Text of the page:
Without Cupertino Village, Cupertino just couldnít be Cupertino. Cupertino Village was essentially an entirely Asian plaza fraught with small and large Asian restaurants, Asian bookstores, Asian gift shops, Asian music stores, Asian snack bars, pearl milk tea stores, and even an Asian supermarket called Ranch 99.
Surprisingly, most of the stores and restaurants were mostly authentic. There was little of the Americanization that corrupted Asian stores like Mr. Chauís Chinese Fast Food or Panda Express (although I must admit both of those Americanized stores were delicious). When my godsister from Taiwan came for a summer program at Stanford University (only twenty minutes away from Cupertino), my family took her out to Cupertino Village. When my friends and I were dying for a little authentic Asian stuff, we headed over to Cupertino Village. Cupertino Village was the Asian supercenter.
The Village was an upper-middle class establishment, unlike San Franciscoís dingy Chinatown, but then, who really in the Silicon Valley wasnít upper-middle class, if not straight out upper class? Not too many. Newsweek last year (2004) rated Cupertino as the number one place to go to get rich quick in the U.S. Growing up around all these rich Asians must be a completely different experience than my parentsí who grew up in poverty.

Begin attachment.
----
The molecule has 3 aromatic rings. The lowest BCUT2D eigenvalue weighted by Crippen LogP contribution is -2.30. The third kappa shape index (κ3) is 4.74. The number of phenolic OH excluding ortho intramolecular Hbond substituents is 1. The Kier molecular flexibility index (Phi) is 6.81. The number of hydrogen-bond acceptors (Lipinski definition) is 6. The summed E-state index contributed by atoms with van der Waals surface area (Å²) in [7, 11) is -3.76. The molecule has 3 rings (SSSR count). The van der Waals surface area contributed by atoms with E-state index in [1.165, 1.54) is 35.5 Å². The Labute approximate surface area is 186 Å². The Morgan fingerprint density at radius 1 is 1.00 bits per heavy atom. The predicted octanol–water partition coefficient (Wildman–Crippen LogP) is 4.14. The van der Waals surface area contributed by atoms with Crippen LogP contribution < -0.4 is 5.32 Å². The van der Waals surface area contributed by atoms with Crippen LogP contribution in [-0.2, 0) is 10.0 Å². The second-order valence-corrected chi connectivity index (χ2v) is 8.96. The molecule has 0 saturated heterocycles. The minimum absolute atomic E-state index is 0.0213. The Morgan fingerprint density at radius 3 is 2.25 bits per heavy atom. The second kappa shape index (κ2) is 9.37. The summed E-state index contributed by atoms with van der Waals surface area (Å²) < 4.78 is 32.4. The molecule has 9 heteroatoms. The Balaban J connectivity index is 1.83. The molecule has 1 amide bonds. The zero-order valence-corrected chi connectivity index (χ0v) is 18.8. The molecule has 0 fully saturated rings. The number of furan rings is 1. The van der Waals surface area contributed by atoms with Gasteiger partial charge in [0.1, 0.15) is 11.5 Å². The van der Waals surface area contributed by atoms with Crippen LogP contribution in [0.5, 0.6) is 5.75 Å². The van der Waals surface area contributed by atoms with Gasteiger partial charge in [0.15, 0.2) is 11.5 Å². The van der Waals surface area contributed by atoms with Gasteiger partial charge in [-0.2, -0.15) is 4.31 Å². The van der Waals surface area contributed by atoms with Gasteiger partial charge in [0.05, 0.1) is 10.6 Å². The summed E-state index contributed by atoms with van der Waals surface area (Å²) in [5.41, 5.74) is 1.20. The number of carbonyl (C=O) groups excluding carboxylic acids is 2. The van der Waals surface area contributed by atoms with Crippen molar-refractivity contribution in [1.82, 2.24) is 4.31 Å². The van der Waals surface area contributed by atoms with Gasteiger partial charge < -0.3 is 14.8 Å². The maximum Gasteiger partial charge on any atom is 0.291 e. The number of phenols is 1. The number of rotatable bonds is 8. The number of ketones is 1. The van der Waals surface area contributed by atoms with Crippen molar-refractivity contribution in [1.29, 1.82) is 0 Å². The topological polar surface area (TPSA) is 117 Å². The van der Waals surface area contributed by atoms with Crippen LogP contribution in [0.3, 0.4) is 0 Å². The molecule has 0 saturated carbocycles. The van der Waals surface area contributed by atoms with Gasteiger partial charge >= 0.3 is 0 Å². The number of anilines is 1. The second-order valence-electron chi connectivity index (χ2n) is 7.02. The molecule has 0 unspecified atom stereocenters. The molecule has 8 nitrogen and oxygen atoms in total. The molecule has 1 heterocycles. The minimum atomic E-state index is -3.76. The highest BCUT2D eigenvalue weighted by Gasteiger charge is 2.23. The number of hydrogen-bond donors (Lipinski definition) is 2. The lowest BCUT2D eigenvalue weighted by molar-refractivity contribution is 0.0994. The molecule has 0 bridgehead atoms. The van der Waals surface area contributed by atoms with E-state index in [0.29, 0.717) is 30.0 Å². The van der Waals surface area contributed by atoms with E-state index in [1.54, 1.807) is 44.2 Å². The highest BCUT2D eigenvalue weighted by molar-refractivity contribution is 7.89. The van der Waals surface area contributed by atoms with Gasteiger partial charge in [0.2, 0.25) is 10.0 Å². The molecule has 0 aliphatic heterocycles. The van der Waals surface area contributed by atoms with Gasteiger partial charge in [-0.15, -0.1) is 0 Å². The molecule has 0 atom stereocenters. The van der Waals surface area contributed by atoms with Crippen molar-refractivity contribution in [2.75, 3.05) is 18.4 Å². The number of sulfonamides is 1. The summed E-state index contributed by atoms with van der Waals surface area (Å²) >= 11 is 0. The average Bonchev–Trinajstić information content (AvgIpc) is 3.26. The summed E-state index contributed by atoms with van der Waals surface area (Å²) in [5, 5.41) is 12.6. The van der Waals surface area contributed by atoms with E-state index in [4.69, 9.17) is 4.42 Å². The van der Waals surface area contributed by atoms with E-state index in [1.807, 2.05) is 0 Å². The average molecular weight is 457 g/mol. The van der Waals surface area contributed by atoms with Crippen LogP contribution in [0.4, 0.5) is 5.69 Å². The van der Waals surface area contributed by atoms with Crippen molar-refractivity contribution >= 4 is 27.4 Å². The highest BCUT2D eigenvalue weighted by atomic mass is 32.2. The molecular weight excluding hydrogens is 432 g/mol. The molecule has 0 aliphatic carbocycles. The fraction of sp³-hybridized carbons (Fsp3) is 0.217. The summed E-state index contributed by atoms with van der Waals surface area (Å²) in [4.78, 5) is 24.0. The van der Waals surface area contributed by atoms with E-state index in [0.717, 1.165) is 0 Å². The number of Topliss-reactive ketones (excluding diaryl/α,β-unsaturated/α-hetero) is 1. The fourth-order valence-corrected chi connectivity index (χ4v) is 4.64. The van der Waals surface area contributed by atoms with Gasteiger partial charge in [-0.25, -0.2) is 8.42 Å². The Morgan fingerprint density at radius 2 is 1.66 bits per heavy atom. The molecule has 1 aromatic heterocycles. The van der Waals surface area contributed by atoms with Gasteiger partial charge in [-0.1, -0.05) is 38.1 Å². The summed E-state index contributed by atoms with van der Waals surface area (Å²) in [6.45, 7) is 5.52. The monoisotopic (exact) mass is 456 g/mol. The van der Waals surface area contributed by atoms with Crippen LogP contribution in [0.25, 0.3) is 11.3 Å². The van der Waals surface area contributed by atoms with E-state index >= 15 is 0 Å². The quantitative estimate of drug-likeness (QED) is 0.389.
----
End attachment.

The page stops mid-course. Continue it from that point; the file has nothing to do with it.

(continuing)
To many of our Asian parents, Cupertino Village must have embodied the ultimate American Dream Ė a wealthy Asian village in America, in one of the most successful areas in the world. At the same time, Iíve noticed this pride comes with a price. A Caucasian man at Cupertino Village definitely attracted some looks. Not that a white person at Cupertino Village was an uncommon thing, but it just felt out of place. Other races came too: Indian, African, Jewish, etc. They all were likewise out of place. Not that they didnít belong, but they were like tourists in the Village. Half the time they couldnít even communicate with the store employees because the employees only spoke Chinese or Japanese or Korean.
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